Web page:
Joyce Glasser reviews CHIPS (March 24, 2017), Cert. 15, 101 min.
If anyone retains fond memories of Hit and Run, written, co-directed and co-produced by its star, Dax Shepard, they might enjoy his latest creation, CHIPS. That being said, Shepard’s latest does not hit and run: it misses its target and outstays its welcome pretty quickly. On the scale of the American-action-comedy-buddy-cop-movie genre, with films like Lethal Weapon, 48 Hours, 21 and 22 Jump Street on the top and The Nice Guys in the middle, CHIPS sits comfortably below Two Guns at the lowest end of the scale.
This is normally the place in a review where I would summarise the plot, but Shepard apparently thought that his charisma, jokes, talented supporting cast and the endless (though impressive) motorcycle stunt riding would make a plot superfluous.
Ray Kurtz, a one-dimensional former dirty cop at the LAPD is now wreaking havoc in Los Angeles as a dangerous armed robber. Somehow, he can commandeer an LAPD SWAT car and without anyone being aware of who is driving it. We never discover why the role merited the talents of Vincent D’Onofrio (Run All Night, The Whole Wide World, Full Metal Jacket), a great actor who seems determined, through roles such as this, to prove to the world that he is not. Mercifully, although Kurtz is the villain, he is afforded relatively little screen time.
To stop the heists, the FBI has sent in, undercover at the California Highway Patrol, one of its finest, with the alias of Frank Poncherello, called Ponch. The one thing the film has going for it is that Ponch is played by the man to call when you need a buddy for a buddy movie: Michael Peña (War on Everyone, End of Watch, World Trade Center). Unfortunately, Ponch is saddled with a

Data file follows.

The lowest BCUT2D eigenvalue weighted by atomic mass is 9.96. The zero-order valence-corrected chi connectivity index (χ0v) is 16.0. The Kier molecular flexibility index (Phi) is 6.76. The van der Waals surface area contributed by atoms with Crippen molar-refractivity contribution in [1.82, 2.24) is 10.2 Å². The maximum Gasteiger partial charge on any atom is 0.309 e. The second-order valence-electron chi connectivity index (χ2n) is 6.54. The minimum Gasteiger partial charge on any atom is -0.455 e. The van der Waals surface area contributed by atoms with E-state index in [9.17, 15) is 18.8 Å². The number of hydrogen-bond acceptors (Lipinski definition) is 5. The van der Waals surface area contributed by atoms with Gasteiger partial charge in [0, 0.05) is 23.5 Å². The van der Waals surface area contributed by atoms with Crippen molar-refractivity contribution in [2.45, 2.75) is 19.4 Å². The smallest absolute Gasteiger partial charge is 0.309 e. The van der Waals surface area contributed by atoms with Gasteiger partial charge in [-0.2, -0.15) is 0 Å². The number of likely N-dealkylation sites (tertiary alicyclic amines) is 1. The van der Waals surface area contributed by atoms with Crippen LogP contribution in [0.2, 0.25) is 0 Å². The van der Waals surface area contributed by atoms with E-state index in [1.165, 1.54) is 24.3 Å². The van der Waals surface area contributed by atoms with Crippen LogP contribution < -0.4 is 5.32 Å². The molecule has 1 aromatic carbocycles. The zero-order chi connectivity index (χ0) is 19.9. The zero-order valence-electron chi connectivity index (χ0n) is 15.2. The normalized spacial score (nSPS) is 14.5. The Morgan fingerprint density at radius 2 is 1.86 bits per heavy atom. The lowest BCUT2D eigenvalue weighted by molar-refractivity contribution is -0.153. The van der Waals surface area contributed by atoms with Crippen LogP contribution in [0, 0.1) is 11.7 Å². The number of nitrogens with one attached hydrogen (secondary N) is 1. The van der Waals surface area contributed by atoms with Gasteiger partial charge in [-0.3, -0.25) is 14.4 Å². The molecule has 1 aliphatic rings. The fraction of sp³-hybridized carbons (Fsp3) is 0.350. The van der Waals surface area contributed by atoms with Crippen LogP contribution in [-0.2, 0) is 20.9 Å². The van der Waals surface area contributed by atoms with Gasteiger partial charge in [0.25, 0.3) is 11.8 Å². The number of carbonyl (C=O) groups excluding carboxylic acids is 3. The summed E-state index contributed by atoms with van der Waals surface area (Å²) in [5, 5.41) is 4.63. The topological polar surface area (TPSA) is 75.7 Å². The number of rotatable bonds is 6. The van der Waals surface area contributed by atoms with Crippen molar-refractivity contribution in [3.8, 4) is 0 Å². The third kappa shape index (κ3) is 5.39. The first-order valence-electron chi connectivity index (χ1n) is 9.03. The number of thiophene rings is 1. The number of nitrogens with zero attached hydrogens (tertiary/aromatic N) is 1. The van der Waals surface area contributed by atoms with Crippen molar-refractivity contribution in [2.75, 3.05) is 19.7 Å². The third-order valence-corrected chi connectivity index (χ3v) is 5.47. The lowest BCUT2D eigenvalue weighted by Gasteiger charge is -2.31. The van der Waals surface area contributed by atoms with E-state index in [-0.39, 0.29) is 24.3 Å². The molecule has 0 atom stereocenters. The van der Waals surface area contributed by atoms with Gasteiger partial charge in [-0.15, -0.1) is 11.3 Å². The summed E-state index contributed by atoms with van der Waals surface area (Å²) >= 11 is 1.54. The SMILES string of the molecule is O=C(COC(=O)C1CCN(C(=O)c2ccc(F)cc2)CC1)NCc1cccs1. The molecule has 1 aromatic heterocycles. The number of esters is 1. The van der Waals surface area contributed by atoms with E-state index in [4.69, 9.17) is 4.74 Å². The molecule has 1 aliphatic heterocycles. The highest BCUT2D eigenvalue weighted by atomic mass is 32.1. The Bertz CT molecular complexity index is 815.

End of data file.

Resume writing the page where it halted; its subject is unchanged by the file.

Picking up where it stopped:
rookie sidekick, Officer Jon Baker (Shepard) who failed target practice; gets physically ill from animals; is accident prone and requires constant medication due to motorcycle injuries. Despite his obsession with homophobia, he is perceptive and catches things that Ponch misses. Jon also brings to the job an element of fame for his motorcycle riding and women – at least in this film – are attracted to his height and impressive physique.
Finding something to laugh at (or about) in this film is more challenging than finding a cure for the common cold. Although there is no consensus on what is funny, Shepard’s humour is aimed squarely at those with a hearty appetite for homophobic jokes or who identify with Ponch’s pathological obsession with the female buttocks.
The film’s sexist stance is also evident in the casting. Kristen Bell plays Jon’s unfaithful, shrew of a wife whom he risks his life for despite her cruelty. The comedienne Maya Rudolph (Sisters, Bridesmaids) is given an underwritten role without a single funny line and Jessica McNamee, who plays a strong, competent female cop, is really only interested in seducing Jon.
You can watch the film trailer here: